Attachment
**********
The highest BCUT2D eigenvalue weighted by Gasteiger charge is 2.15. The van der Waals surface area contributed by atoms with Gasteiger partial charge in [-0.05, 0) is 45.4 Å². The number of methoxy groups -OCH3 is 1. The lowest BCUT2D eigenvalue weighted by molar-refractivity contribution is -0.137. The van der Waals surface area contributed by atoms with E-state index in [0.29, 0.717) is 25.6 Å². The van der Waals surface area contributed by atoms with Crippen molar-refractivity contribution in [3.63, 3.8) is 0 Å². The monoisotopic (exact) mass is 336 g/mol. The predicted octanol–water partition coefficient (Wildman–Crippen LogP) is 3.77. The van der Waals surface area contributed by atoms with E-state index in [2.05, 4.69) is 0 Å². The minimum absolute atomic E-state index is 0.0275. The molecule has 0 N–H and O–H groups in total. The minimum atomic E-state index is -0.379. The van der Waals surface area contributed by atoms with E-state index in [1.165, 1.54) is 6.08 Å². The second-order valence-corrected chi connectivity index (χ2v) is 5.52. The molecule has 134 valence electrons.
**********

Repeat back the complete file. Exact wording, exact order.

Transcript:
The highest BCUT2D eigenvalue weighted by Gasteiger charge is 2.15. The van der Waals surface area contributed by atoms with Gasteiger partial charge in [-0.05, 0) is 45.4 Å². The number of methoxy groups -OCH3 is 1. The lowest BCUT2D eigenvalue weighted by molar-refractivity contribution is -0.137. The van der Waals surface area contributed by atoms with E-state index in [0.29, 0.717) is 25.6 Å². The van der Waals surface area contributed by atoms with Crippen molar-refractivity contribution in [3.63, 3.8) is 0 Å². The monoisotopic (exact) mass is 336 g/mol. The predicted octanol–water partition coefficient (Wildman–Crippen LogP) is 3.77. The van der Waals surface area contributed by atoms with E-state index in [2.05, 4.69) is 0 Å². The minimum absolute atomic E-state index is 0.0275. The molecule has 0 N–H and O–H groups in total. The minimum atomic E-state index is -0.379. The van der Waals surface area contributed by atoms with E-state index in [1.165, 1.54) is 6.08 Å². The second-order valence-corrected chi connectivity index (χ2v) is 5.52. The molecule has 134 valence electrons.